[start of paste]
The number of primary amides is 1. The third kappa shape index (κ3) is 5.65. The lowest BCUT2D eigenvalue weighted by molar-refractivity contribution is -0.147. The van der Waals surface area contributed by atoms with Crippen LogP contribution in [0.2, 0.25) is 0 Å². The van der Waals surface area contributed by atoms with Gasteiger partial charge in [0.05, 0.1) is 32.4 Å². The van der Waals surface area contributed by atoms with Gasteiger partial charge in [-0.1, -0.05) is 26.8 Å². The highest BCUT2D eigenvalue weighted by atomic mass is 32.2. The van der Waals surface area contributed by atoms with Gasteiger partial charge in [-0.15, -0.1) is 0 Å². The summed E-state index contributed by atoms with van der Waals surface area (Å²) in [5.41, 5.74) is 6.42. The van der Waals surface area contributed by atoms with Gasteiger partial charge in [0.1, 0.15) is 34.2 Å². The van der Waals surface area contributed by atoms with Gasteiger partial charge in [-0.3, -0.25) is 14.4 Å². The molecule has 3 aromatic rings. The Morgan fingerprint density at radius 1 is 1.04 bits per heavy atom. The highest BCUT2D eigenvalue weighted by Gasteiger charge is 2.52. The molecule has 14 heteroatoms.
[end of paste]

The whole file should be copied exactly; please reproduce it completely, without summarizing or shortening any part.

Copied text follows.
The number of primary amides is 1. The third kappa shape index (κ3) is 5.65. The lowest BCUT2D eigenvalue weighted by molar-refractivity contribution is -0.147. The van der Waals surface area contributed by atoms with Crippen LogP contribution in [0.2, 0.25) is 0 Å². The van der Waals surface area contributed by atoms with Gasteiger partial charge in [0.05, 0.1) is 32.4 Å². The van der Waals surface area contributed by atoms with Gasteiger partial charge in [-0.1, -0.05) is 26.8 Å². The highest BCUT2D eigenvalue weighted by atomic mass is 32.2. The van der Waals surface area contributed by atoms with Gasteiger partial charge in [-0.15, -0.1) is 0 Å². The summed E-state index contributed by atoms with van der Waals surface area (Å²) in [5.41, 5.74) is 6.42. The van der Waals surface area contributed by atoms with Gasteiger partial charge in [0.1, 0.15) is 34.2 Å². The van der Waals surface area contributed by atoms with Gasteiger partial charge in [-0.3, -0.25) is 14.4 Å². The molecule has 3 aromatic rings. The Morgan fingerprint density at radius 1 is 1.04 bits per heavy atom. The highest BCUT2D eigenvalue weighted by Gasteiger charge is 2.52. The molecule has 14 heteroatoms.